Tuesday 29 December 2015

The best sponge recipe

For our Christmas Day  dessert I settled on a new trifle recipe from House & Garden Issue No. 256 December 2015, it looked fabulous!
Not wanting to use a bought sponge I decided to have another go at making my own sponge.
A couple of years ago one of my dear friends, Bernice, said she had a 'never fail' recipe that had been handed down to her through generations of bakers. It sounded like my kind of recipe and I filed it away.
A few weeks ago I finally got around to making it.
I was told to use a large roasting pan (greased with dripping, and floured) but decided to just butter and line the tin with baking paper, leaving out the dripping!
The result was absolutely the best sponge I have ever produced. 
Once slightly cooled, and with some trepidation, I removed my sponge from the tin, cut it in half, wrapped it in cling film and placed it in the freezer to make the trifle on Christmas Eve.
A sponge was always something my mother used to make with ease! And to honour her memory this Christmas I had hoped to create a fabulously soft perfect sponge. (In a few days time it is the 5th anniversary of her death, I will always miss her).
In previous blogs I have attempted a sponge roll which have all cracked, but this recipe rolls beautifully (apparently).
Bernice says 'take this sponge straight out of the oven and while still hot, remove from tin and turn out onto a damp tea towel. At this point spread with jam and roll it up. When cool unroll the sponge and fill with cream, and roll up'. Mmmmmmm, easier said than done.
I will let you know how I get on in another blog post.
Anyway, back to this great sponge recipe.  It is so simple, it's ridiculous....and so very tasty.
Cream Sponge  
 5 eggs
1 level cup of sugar
Beat together until thick and creamy
Gently fold in sifted
1 level cup of flour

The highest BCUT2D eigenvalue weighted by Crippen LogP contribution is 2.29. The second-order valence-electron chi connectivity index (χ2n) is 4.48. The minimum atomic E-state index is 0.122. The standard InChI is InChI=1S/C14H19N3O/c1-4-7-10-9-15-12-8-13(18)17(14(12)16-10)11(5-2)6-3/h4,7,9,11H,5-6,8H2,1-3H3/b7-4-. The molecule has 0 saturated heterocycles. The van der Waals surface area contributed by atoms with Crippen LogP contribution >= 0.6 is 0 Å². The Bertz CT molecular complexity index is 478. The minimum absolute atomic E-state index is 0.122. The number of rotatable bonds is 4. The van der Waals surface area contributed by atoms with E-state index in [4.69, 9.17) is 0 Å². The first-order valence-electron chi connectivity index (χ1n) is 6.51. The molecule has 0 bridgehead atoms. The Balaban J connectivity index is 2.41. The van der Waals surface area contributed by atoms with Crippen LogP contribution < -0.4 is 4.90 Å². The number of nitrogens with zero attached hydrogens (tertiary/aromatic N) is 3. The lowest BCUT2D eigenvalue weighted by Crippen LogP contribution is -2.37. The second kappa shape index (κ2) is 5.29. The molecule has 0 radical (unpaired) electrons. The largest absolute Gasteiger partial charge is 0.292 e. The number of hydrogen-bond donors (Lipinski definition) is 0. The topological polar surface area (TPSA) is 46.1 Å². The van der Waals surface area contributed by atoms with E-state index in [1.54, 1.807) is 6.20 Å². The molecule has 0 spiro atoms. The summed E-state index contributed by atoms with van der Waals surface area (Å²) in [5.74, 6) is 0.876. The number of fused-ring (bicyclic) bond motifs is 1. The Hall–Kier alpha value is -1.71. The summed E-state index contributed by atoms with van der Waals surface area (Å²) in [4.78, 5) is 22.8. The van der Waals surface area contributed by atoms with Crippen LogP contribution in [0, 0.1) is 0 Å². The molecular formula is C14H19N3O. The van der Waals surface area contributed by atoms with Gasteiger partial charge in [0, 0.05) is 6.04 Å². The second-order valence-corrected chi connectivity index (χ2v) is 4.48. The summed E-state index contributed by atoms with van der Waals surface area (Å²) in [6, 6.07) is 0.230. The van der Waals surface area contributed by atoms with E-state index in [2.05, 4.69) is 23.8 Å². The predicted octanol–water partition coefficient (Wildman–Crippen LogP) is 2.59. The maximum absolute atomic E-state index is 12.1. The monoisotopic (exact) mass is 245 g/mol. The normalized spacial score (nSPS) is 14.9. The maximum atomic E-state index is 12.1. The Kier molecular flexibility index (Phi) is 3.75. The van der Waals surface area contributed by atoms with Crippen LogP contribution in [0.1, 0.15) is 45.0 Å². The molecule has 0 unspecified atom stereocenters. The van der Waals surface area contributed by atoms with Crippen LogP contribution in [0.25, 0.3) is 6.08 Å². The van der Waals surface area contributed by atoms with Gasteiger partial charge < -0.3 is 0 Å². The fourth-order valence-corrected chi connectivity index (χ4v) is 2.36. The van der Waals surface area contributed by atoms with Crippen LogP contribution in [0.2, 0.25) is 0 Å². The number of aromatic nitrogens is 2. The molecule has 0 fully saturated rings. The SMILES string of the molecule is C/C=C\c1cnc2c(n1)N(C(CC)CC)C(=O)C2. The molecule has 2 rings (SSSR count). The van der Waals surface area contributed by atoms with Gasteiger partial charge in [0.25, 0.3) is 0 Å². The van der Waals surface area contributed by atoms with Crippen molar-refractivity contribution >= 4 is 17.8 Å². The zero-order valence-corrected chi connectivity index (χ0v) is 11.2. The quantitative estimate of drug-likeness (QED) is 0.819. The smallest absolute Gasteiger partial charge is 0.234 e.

1 tsp baking powder 
Lastly fold in 1 tbsp of boiling water
Pour batter into a greased floured pan ( I lined mine with baking paper to be on the safe side!)
Bake 180 degrees C  for 10-15 minutes on fan bake.
Watch it doesn't over cook, it should spring back a little when you gently press the top.
It can be cut in half and filled with cream and whatever summer fruit you may have. And ass Bernice has said, it will feed a crowd nicely.

It's so soft and tasty!
This is the final result using a House and Garden recipe from Dec '15 Issue 256

.  It's fab!

Thursday 26 November 2015

Old fashioned tomato sauce

It was one of those rare occasions when tomatoes were at a super price at the supermarket. M spotted beautiful big tomatoes for sale at only $2.00 a kilo, a complete bargain in our city, so early in the 'season'. If you have them growing in your garden this summer - lucky you! The wind here batters my plants to the point they just give up supplying any fruit!

The man has always loved this homemade tomato sauce. It was originally named Nana Spence's tomato sauce, a lady who has sadly long gone so I can't get her permission to use the recipe. I understand she was a lovely Nana so I suspect she won't mind if I share the love and post it in this blog.
It is the second year I have made it. It will last for a long time in a cool dry place (our wine cellar is the perfect spot).
You will get a slightly different taste depending on the apples you use, how much cayenne pepper is added and of course the ripeness of your tomatoes. Suffice to say I am very pleased with this latest batch.
We did a little experiment to see if the old fashioned style of sauce contains less sugar per serving. It comes just a little under the mass produced sort, but we think because it is homemade it must be better for you!

Nana Spence’s Tomato Sauce
The original recipe was in imperial measurement. We have adapted it to metric.
I used 6kg of tomatoes which made about 8 litres of sauce.
Allow a large part of a day to do this – it takes a while to prepare, cook, sterilise bottles and bottle.
You need a muslin bag for the spices, an extra big pot for this quantity and a mouli.
We used granny smith apples in one batch and red apples in the second. It made the latter sauce a little darker.

5kg tomatoes
800 grams onions
1.7kg apples
1.25kg brown sugar
56 grams whole cloves
1 tsp (or more) of cayenne
56g pepper (you could try peppercorns)
56g whole spice (I used ground and it was ok, but best to use whole)
125g plain salt
1 to 2 bottles of cider vinegar (you could use malt but cider gives a better flavour we think)
Place all whole spices in a muslin bag and tie securely.
Cut onions, apples, tomatoes into quarters and place in large preserving pan or pot.
Add all other ingredients (except the vinegar).
Bring to boil and simmer for an hour – keep stirring every now and then to ensure it doesn’t stick on the bottom.
Then add vinegar, boil for another hour.
Cool and mouli to remove the skins and bottle  into sterilised bottles